No-one alive can remember the local heroes who died on the first day of the Battle of the Somme, yet they will never be forgotten.
Exactly 100 years on from the moment those brave soldiers went over the top, services were held in both Britain and France to honour the fallen.
And nowhere, apart from on the battlefields themselves, was the grief more acutely felt than in Lancashire where towns lost a generation of young men on the bloodiest day in British military history.
South Ribble’s striking war memorial, only opened last year, was the scene of a moving ceremony to mark the sacrifice that local troops made at the Somme.
Inspired by the famous Tower of London poppy project, 103 of the flowers made by schoolchildren out of clay, were planted in tribute to the borough’s Somme dead - one for each man killed. The poppies formed a poignant backdrop to a remembrance service at 11am yesterday at the memorial in Lostock Hall. Each flower was painstakingly crafted by a Year 7 pupil at Lostock Hall Academy.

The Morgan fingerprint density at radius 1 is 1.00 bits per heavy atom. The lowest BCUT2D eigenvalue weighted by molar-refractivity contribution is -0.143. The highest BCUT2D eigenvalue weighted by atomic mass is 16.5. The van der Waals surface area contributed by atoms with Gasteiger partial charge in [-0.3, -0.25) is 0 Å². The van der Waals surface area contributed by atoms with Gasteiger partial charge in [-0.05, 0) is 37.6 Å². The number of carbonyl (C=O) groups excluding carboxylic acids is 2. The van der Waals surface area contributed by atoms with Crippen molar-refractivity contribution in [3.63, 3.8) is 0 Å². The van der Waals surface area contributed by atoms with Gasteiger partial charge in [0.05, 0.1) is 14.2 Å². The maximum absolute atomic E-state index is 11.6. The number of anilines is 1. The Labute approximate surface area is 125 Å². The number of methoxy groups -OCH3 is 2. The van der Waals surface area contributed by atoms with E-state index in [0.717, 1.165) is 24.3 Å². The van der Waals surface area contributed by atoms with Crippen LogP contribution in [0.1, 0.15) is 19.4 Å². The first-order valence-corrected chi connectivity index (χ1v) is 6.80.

“Amazingly there are 103 pupils in year seven, exactly the same as the number of men killed,” said Janine Murray, the school’s head of art. “The timing couldn’t have been better because year seven have been learning about the Battle of the Somme.
“Some of them didn’t realise just how many men were killed, but when we put all the poppies together it was very powerful and poignant to know that each one represented a lost soldier.”
Elsewhere across the county people stood in silent tribute to the thousands who died on that first day of a battle which would rage on for 141 days.
And people in Chorley have been urged to line the streets today as troops from 3 Medical Regiment march through the town.
l More photos on Monday.